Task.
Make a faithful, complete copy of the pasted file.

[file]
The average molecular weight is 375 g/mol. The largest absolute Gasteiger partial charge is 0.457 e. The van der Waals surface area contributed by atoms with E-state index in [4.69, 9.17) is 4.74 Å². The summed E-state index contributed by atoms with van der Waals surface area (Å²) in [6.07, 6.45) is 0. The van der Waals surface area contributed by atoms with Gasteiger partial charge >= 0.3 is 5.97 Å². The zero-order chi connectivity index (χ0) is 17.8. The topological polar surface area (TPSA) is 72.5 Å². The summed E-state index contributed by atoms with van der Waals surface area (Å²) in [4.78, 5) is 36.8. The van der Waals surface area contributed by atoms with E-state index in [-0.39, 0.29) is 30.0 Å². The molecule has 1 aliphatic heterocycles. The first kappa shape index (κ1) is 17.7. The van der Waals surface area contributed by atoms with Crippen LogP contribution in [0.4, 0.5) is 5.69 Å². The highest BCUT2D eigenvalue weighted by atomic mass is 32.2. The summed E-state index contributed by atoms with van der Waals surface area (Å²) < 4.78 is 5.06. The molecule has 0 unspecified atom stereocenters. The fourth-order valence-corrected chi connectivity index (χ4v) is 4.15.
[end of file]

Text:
The average molecular weight is 375 g/mol. The largest absolute Gasteiger partial charge is 0.457 e. The van der Waals surface area contributed by atoms with E-state index in [4.69, 9.17) is 4.74 Å². The summed E-state index contributed by atoms with van der Waals surface area (Å²) in [6.07, 6.45) is 0. The van der Waals surface area contributed by atoms with Gasteiger partial charge >= 0.3 is 5.97 Å². The zero-order chi connectivity index (χ0) is 17.8. The topological polar surface area (TPSA) is 72.5 Å². The summed E-state index contributed by atoms with van der Waals surface area (Å²) in [4.78, 5) is 36.8. The van der Waals surface area contributed by atoms with E-state index in [-0.39, 0.29) is 30.0 Å². The molecule has 1 aliphatic heterocycles. The first kappa shape index (κ1) is 17.7. The van der Waals surface area contributed by atoms with Crippen LogP contribution in [0.4, 0.5) is 5.69 Å². The highest BCUT2D eigenvalue weighted by atomic mass is 32.2. The summed E-state index contributed by atoms with van der Waals surface area (Å²) < 4.78 is 5.06. The molecule has 0 unspecified atom stereocenters. The fourth-order valence-corrected chi connectivity index (χ4v) is 4.15.